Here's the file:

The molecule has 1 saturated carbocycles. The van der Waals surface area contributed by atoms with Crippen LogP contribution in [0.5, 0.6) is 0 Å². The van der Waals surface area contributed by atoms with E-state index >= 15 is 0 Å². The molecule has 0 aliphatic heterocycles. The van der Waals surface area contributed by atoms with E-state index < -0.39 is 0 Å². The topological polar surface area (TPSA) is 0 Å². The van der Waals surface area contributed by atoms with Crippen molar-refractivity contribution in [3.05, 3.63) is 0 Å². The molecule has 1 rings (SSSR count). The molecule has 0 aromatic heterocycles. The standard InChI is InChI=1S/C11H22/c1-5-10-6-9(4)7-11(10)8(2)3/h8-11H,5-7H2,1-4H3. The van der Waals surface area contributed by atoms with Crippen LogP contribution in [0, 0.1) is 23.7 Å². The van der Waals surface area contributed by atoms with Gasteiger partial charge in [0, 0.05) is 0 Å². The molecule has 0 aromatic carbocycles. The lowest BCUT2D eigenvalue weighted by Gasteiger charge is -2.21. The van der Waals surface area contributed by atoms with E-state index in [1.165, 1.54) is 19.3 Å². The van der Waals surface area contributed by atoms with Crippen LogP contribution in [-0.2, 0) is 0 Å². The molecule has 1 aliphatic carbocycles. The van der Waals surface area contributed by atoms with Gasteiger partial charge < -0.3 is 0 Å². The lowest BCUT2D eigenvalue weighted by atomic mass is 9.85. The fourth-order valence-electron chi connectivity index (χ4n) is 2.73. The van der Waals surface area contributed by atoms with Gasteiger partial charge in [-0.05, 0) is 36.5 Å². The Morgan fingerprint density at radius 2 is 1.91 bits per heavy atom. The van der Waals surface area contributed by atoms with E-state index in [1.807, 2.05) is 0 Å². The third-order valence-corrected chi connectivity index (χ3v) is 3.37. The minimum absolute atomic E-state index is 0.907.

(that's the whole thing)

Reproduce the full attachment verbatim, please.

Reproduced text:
The molecule has 1 saturated carbocycles. The van der Waals surface area contributed by atoms with Crippen LogP contribution in [0.5, 0.6) is 0 Å². The van der Waals surface area contributed by atoms with E-state index >= 15 is 0 Å². The molecule has 0 aliphatic heterocycles. The van der Waals surface area contributed by atoms with E-state index < -0.39 is 0 Å². The topological polar surface area (TPSA) is 0 Å². The van der Waals surface area contributed by atoms with Crippen molar-refractivity contribution in [3.05, 3.63) is 0 Å². The molecule has 1 rings (SSSR count). The molecule has 0 aromatic heterocycles. The standard InChI is InChI=1S/C11H22/c1-5-10-6-9(4)7-11(10)8(2)3/h8-11H,5-7H2,1-4H3. The van der Waals surface area contributed by atoms with Crippen LogP contribution in [0, 0.1) is 23.7 Å². The van der Waals surface area contributed by atoms with Gasteiger partial charge in [0, 0.05) is 0 Å². The molecule has 0 aromatic carbocycles. The lowest BCUT2D eigenvalue weighted by Gasteiger charge is -2.21. The van der Waals surface area contributed by atoms with E-state index in [1.165, 1.54) is 19.3 Å². The van der Waals surface area contributed by atoms with Crippen LogP contribution in [-0.2, 0) is 0 Å². The molecule has 1 aliphatic carbocycles. The van der Waals surface area contributed by atoms with Gasteiger partial charge < -0.3 is 0 Å². The lowest BCUT2D eigenvalue weighted by atomic mass is 9.85. The fourth-order valence-electron chi connectivity index (χ4n) is 2.73. The van der Waals surface area contributed by atoms with Gasteiger partial charge in [-0.05, 0) is 36.5 Å². The Morgan fingerprint density at radius 2 is 1.91 bits per heavy atom. The van der Waals surface area contributed by atoms with E-state index in [1.807, 2.05) is 0 Å². The third-order valence-corrected chi connectivity index (χ3v) is 3.37. The minimum absolute atomic E-state index is 0.907.